Mendelssohn: Piano Trio No. 2 in C Minor, Op. 66
Shostakovich: Piano Trio No. 2 in E Minor, Op. 67
Rachmaninoff: Trio élégiaque No. 1 in G Minor
Ravel: Piano Trio in A Minor, M. 67
Joshua Bell: Violin
Jeremy Denk: Piano
Steven Isserlis: Cello
Experience has taught me that I need pretty much a whole week to get over my jetlag upon my return to the U.S. from Europe. Needless to say, this is an additional challenge when I try to schedule performances on both sides of the pond, but I have also learned that a little bit of planning and compromising can go a long way, not to mention that sometimes things work out just fine by themselves.
That’s kind of what happened with my month of April, when the concerts that my mom and I had picked at the Festival de Pâques in Aix-en-Provence allowed for enough time for me to attend one of my not-to-be-missed concerts in New York City the following week. I am obviously talking about the long-overdue recital by three of classical music's brightest stars, namely violinist Joshua Bell, pianist Jeremy and Denk and cellist Steven Isserlis.
Although those are three musicians whose prodigious talent I had gotten to enjoy in various combinations over the years, if not decades, I had never had the opportunity to hear them perform together, which is not surprising since it is in fact their first tour together ever, never mind that they've know one another for decades now.
So about a year ago as I was checking out the next season of Lincoln Center’s Great Performers series, it looked like our time had finally come, and in no less than wonderful Alice Tully Hall too. So I managed to grab one of the last tickets for it early last summer, and have been organizing my spring schedule around it ever since.
Last Tuesday evening, exactly one week and one day after my return to the Big Apple, body and mind fully back, I at last took my seat in the packed venue for a program of interspersed Romantic and 20th century trios by four tried and true composers. On the other hand, let’s face it, they could have played the most obscure works in the repertoire and we would have flocked anyway.
As if to express their joy of finally making beautiful music together and sharing it with the rest of us, the trio opened the concert with the exuberant melodies of Mendelssohn’s Piano Trio No. 2, which they unsurprisingly handled swiftly and nifty. Not unlike his Songs without Words series from which the second movement clearly draws, this piece underlines the special singing quality of Mendelssohn’s music, which extends way beyond mere prettiness.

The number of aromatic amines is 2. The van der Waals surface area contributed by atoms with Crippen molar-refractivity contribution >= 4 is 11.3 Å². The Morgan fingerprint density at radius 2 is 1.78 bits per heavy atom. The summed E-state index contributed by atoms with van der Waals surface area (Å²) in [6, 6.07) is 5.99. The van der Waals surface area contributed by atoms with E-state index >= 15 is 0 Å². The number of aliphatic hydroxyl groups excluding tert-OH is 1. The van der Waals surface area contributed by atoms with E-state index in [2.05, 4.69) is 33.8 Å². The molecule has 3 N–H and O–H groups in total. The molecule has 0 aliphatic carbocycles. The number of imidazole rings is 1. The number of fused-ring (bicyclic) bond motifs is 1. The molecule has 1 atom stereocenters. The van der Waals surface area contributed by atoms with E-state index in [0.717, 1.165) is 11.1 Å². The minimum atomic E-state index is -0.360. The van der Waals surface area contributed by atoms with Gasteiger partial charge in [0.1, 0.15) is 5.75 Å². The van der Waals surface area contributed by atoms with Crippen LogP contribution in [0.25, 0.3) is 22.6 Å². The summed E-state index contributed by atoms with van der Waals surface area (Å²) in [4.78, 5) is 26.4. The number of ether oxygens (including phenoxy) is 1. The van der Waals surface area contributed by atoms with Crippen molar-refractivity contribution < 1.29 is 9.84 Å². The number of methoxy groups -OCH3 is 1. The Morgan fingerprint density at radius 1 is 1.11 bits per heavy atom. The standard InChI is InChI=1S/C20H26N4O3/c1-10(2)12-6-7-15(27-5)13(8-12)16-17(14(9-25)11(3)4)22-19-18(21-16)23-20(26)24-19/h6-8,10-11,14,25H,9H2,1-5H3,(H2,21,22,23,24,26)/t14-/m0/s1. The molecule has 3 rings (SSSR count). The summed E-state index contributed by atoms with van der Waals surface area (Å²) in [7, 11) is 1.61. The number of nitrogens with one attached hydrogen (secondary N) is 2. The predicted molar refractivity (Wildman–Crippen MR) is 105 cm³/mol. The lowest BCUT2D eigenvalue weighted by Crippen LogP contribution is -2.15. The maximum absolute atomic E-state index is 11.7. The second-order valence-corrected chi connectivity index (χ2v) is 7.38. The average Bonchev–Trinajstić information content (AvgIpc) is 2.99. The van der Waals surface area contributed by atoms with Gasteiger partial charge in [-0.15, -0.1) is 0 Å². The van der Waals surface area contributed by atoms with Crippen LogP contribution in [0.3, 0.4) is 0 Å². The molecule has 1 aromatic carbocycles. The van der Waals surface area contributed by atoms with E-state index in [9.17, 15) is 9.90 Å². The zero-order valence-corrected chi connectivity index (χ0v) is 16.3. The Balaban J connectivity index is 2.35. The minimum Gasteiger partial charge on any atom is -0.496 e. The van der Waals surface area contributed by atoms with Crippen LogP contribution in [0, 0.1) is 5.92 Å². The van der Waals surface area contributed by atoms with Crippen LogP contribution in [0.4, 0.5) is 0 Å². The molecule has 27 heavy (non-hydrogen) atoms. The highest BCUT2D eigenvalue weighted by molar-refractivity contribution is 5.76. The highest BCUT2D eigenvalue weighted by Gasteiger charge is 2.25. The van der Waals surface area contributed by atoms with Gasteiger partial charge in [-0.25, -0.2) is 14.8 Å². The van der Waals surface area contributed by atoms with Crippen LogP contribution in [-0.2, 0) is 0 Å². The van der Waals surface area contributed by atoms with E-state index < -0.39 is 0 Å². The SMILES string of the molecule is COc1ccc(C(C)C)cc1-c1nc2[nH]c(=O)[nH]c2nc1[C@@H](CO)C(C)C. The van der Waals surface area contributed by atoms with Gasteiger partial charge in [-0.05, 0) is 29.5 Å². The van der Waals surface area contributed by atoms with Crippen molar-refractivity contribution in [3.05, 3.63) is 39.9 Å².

This of course was not lost to the seasoned musicians, and they made sure to bring out the opulent richness and meticulous intricacy of the composition, even in its quieter moments. There’s nobody like Mendelssohn to lift up any mood, and the sheer virtuosity of the playing could not but enhance the already thrilling experience.
In one giant leap for performers and audience, we moved from Mendelssohn’s infectious happy-go-lucky disposition to one of Shostakovich’s darkest works with his Piano Trio No. 2. One of my personal highlights of the peculiar piece has always been the stubborn staccatos and pizzicatos featured in the so appropriately named “Dance of Death”. And sure enough, on Tuesday night, the ominous and implacable presence of mortality came out to some truly dazzling effect.
At the peak of those turbulences, the sounds of the three instruments were occasionally accompanied by the sounds of the fired-up musicians’ shoes hitting the ground as they were battling Shostakovich’s restless mind. The whole thing was resolutely dissonant, fantastically macabre, unhealthily obsessive and utterly depressing. I loved it.
After Shostakovich’s unyielding anguish, and a well-deserved intermission, we stayed in Russia but moved to the much more soothing music of Rachmaninoff’s Trio élégiaque, whose impossibly lush Romanticism put some deliciously calming balm on our hearts and minds in one sweeping movement. Written when the composer was a 19-year-old teenager, it already showed an impressive maturity while still expressing all the intense emotions of the young.
The program finished on a French note with Ravel’s Piano Trio, which provided exceptional rich textures for the musicians to play. Adroitly injecting a wide range of influences, from Baroque and Classical traditions to Basque folk dance and Malaysian poetry, Ravel nevertheless preserved the conventional four-movement format of classical composition. Altogether, this was another exciting challenge that the three musicians sailed through with plenty of French flair.
The standing ovation was genuinely tremendous, but then died spontaneously after the second curtain call, effectively putting an end to any chance for the rest of us to get any encores. But those magical two hours had already been a terrific evening, and we resigned ourselves to being fully satisfied with it… if we had to.